UNITED STATES OF AMERICA,
Before SEYMOUR, MURPHY, and O'BRIEN, Circuit Judges.
Defendant William Rena Johnson ("Johnson") was charged with knowingly making a false statement or representation on a federal firearms form in violation of 18 U.S.C. § 924(a)(1)(A). After a two-day jury trial, Johnson was convicted. Johnson appeals his conviction arguing that there was insufficient evidence to support the jury's verdict.
On December 12, 1995, Johnson was convicted of two felony offenses in Cook County, Illinois for which he served over one year of imprisonment. On March 4, 2000, Johnson attempted to purchase a handgun at Superpawn in Oklahoma City, Oklahoma. Jimmy Gutierrez ("Gutierrez"), an employee of Superpawn, told Johnson that he needed to provide a form of identification and complete an Alcohol, Tobacco, and Firearms ("ATF") Form 4473 prior to obtaining a handgun. Gutierrez provided Johnson with a 4473 form. Question 9c on the 4473 form asks the following: "Have you been convicted in any court of a crime for which the judge could have imprisoned you for more than one year, even if the judge actually gave you a shorter sentence?" Johnson answered "no" to this question. Johnson then signed the 4473 form to certify that his answers were true and that he understood that making a false statement on the form was a felony.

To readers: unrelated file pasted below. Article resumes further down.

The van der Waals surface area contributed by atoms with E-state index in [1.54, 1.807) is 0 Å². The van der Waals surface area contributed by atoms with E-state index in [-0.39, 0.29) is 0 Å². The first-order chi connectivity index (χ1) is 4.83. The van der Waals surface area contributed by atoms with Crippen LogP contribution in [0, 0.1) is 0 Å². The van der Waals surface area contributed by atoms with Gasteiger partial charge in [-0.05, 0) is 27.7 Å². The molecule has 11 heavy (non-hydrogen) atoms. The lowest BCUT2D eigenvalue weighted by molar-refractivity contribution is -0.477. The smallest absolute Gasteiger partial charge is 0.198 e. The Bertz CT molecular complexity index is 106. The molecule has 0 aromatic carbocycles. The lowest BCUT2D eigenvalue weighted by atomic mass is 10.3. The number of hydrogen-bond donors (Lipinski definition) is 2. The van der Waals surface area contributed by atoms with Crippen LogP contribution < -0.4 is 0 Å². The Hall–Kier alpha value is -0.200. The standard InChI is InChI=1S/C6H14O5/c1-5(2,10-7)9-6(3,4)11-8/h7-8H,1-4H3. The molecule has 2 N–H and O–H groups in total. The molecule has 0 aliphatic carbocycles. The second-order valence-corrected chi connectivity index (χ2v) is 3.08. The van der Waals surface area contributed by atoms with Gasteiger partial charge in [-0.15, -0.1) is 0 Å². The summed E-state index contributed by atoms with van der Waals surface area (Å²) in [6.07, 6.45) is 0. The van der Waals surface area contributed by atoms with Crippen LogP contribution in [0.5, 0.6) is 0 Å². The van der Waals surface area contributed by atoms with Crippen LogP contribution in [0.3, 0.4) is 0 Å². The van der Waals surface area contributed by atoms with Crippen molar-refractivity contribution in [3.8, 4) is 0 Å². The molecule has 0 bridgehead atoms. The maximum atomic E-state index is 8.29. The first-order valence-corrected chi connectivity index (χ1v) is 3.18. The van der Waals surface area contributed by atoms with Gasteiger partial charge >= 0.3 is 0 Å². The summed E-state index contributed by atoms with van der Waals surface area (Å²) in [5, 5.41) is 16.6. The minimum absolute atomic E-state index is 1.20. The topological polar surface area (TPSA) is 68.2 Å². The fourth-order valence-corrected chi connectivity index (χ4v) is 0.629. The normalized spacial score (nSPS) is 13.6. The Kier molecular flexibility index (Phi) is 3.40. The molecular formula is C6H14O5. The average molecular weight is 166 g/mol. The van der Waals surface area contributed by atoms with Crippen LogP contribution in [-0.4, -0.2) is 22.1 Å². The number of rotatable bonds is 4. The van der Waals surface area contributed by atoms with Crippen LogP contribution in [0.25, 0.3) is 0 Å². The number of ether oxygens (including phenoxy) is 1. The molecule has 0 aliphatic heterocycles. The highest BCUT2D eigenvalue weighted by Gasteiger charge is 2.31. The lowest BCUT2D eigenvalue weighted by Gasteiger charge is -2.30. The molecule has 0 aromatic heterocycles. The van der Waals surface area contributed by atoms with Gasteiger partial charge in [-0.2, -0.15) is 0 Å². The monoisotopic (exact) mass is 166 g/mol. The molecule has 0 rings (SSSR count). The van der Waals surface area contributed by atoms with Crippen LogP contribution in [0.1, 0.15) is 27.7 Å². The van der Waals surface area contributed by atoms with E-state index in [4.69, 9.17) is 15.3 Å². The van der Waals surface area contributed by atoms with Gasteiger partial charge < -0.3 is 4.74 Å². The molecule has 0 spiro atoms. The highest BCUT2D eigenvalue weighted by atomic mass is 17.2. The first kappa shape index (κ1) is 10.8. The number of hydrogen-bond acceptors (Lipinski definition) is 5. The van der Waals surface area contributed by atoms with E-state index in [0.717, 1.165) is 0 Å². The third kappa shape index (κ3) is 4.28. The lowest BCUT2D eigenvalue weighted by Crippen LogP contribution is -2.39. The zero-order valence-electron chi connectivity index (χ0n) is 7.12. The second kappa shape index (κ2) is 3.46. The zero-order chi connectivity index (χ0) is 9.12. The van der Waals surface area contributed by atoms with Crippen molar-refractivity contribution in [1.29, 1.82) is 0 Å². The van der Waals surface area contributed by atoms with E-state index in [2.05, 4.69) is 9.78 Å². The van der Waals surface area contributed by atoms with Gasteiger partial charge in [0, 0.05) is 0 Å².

After Johnson completed the 4473 form, Gutierrez called the National Instant Check System ("NICS") so that a background check could be performed on Johnson. The NICS indicated that the background check was "delayed." Gutierrez informed Johnson of the delay. Johnson returned to Superpawn a few days later. Gutierrez informed Johnson that the NICS denied his 4473 form. Johnson then asked Gutierrez whether Gutierrez could personally sell him a gun. Gutierrez told Johnson that he would not sell him a gun. In response, Johnson told Gutierrez that he needed a gun and he would find one elsewhere.
After the denial by the NICS, an ATF agent obtained the 4473 form Johnson completed at Superpawn and discovered that Johnson had indicated that he had never been convicted of a crime for which he could have been imprisoned for more than one year. The ATF agent questioned Johnson regarding his response on the 4473 form. Johnson told the ATF agent that he thought after seven to ten years his convictions would no longer be reflected on his record.
In evaluating a sufficiency of the evidence claim, this court will reverse the jury's verdict "only if no rational trier of fact could have found the essential elements of the crime beyond a reasonable doubt." United States v. Haslip, 160 F.3d 649, 652 (10th Cir. 1998) (quotations and citation omitted). This court reviews the record de novo, viewing the evidence and any reasonable inferences drawn therefrom in the light most favorable to the government. Id. at 652-53. This court, however, will "neither weigh conflicting evidence nor consider the credibility of witnesses." Id. (quotations and citation omitted). Further, questions of statutory interpretation are reviewed de novo. United States v. Acosta-Olivas, 71 F.3d 375, 377 (10th Cir. 1995).